Novak Djokovic and Rafael Nadal will meet in a heavily anticipated Wimbledon final on Sunday. Get your popcorn ready.
The 2011 French Open, just four weeks ago, offered us many inspiring moments, but there was one thing it lacked: Rafael Nadal didn't get a chance to face his new arch nemesis, Novak Djokovic, in a battle to the death in the final. While I was thrilled for Federer when he engineered his magical run in Paris, part of me was devastated not to see what I had built up in my mind as the final to end all finals.
I couldn't stop drooling over it: The transcendent Djokovic, suddenly Nadal's kryptonite for four consecutive matches, playing with a chance to tie Guillermo Vilas for the longest men's winning streak of all-time; the hell-bent Nadal looking to claim his sixth French Open title, committed also to ending Djokovic's temporary reign over him.
It was sure to be an epic battle on many levels. You could feel the axis of tennis shifting, but you also knew in your heart that Nadal wasn't going to go down without an epic fight. Maybe he wouldn't go down at all. But it didn't seem out of the question anymore, thanks to Djokovic's stellar form.
Who would prevail? Nadal, the eminent clay court player, now subdued, doubting his game, or Djokovic, surfing the clouds, confident, committed, and possessing renewed faith and vigor?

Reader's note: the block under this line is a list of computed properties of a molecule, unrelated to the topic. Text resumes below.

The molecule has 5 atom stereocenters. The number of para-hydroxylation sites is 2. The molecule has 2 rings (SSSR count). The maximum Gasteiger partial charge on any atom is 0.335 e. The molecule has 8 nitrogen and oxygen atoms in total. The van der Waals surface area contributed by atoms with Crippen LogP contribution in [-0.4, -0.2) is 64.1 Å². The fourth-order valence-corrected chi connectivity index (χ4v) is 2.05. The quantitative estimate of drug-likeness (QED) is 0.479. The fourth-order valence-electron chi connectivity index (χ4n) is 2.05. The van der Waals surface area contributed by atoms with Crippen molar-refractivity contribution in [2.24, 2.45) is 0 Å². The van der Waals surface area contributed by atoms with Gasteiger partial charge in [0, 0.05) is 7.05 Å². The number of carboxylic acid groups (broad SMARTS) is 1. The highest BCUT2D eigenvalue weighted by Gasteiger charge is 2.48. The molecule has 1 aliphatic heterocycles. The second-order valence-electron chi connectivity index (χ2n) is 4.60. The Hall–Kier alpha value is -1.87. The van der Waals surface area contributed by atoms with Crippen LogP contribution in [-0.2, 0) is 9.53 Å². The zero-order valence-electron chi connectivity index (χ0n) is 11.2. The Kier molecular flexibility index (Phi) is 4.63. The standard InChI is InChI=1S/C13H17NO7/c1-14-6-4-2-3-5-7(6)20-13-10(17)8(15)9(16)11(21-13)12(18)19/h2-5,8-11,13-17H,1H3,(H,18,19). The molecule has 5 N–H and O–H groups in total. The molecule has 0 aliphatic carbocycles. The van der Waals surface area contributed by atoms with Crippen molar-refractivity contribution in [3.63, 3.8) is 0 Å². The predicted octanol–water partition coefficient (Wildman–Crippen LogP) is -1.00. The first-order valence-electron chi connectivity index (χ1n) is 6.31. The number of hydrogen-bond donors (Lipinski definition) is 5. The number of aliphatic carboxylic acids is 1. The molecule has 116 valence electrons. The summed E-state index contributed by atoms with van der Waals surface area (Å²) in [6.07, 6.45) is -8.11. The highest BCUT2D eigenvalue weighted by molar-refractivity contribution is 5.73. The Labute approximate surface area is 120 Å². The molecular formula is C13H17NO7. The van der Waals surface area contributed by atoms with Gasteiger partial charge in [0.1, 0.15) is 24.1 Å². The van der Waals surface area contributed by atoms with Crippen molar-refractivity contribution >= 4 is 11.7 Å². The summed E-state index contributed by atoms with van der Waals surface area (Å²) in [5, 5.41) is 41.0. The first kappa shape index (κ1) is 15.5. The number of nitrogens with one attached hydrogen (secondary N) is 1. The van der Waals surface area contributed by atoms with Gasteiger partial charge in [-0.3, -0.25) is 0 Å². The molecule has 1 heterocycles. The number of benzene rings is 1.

Then Fabio Fognini withdrew from his French Open quarter-final, making it impossible for Djokovic to get his 46th win in the final. Next, Federer gave the Serb a whooping and the planet shifted back on its axis.
Is it ready to shift again?
Here we are at Wimbledon, and these two tennis titans are about to lock horns in their first Grand Slam final since all this Kryptonite talk began.
A lot has changed in the four weeks since the French -- Djokovic's streak went up in smoke and Nadal's fire is burning brightly again. The Spaniard didn't beat Djokovic in the final in Paris, but in Djokovic's loss to Federer he saw that he was human - he could lose. Since then Nadal's Wimbledon winning streak has grown to 20 matches, and he's been unrelenting throughout the fortnight.
Djokovic, while not as graceful on grass as he is on clay, appears ready for the challenge of Nadal nonetheless.
There is much to prove in this final for each, and the high stakes will certainly add to the intrigue. Nadal can win his third French-Wimbledon double (tying Borg) and his 11th Grand Slam (tying Laver and Borg). Djokovic can bag his most coveted title at Wimbledon and put a fat stamp of approval on his fresh No. 1 ranking.
However it turns out, tennis fans should be pleased. In 2011, Djokovic and Nadal is the meal and all other matches are the appetizer.